Some writers fear staring at a blank page for hours (or days) on end. This fear is most often rooted in impostor syndrome, but it’s easier to overcome than you might think.
How to approach a blank page
If you’ve decided to write a book, you have some ideas. If you find yourself frozen in front of a blank page or screen, try changing your ideas about what starting your book looks like. No one just sits down and starts typing beautiful, witty prose.
Let go of any sense that you’ve failed because you haven’t finished a chapter or even a page.
Instead of thinking about ‘writing a book’, do something that’s much more manageable and productive: write about one idea that is related to your book. If you need help getting started with this, look at how I explain using questions to outline your book here. Once you have this kind of quick outline, you can just answer the next question.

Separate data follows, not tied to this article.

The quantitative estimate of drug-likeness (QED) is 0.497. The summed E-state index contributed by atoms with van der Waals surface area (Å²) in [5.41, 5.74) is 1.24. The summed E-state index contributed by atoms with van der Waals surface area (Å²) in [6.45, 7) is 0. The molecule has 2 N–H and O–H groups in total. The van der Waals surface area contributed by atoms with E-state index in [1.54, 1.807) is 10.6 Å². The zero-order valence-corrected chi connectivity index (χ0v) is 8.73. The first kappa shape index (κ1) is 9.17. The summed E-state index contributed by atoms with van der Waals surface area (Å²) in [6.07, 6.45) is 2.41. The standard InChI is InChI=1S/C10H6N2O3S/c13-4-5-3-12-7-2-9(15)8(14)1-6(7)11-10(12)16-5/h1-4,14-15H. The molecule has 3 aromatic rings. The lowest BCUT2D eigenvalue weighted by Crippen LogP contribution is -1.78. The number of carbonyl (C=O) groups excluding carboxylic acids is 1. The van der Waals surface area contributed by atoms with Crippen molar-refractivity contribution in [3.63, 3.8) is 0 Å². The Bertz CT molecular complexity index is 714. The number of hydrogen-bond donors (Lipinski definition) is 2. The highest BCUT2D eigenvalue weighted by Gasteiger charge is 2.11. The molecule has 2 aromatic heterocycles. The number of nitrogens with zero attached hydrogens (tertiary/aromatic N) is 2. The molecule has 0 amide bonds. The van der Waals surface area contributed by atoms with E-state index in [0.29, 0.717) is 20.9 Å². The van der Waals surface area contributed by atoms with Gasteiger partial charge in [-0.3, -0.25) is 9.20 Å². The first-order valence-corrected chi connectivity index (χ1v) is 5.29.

This writing doesn’t even have to be in the form of sentences; you just need to record your thoughts so you can go back and develop them.
Change of scene
If you’re still struggling to write, try changing your writing situation. Move from your computer to pen and paper, or to unlined paper (preferably not white) and coloured pencils or crayons. It’s harder to judge what you’ve written in crayon!
The point of these exercises is to get your creative juices flowing. You may not think you need much creativity to explain SEO or the latest sales funnel, but writing is always also creative. Get out your crayons and start letting your ideas take shape.
For regular writing tips, coaching, and support, join my Facebook Group: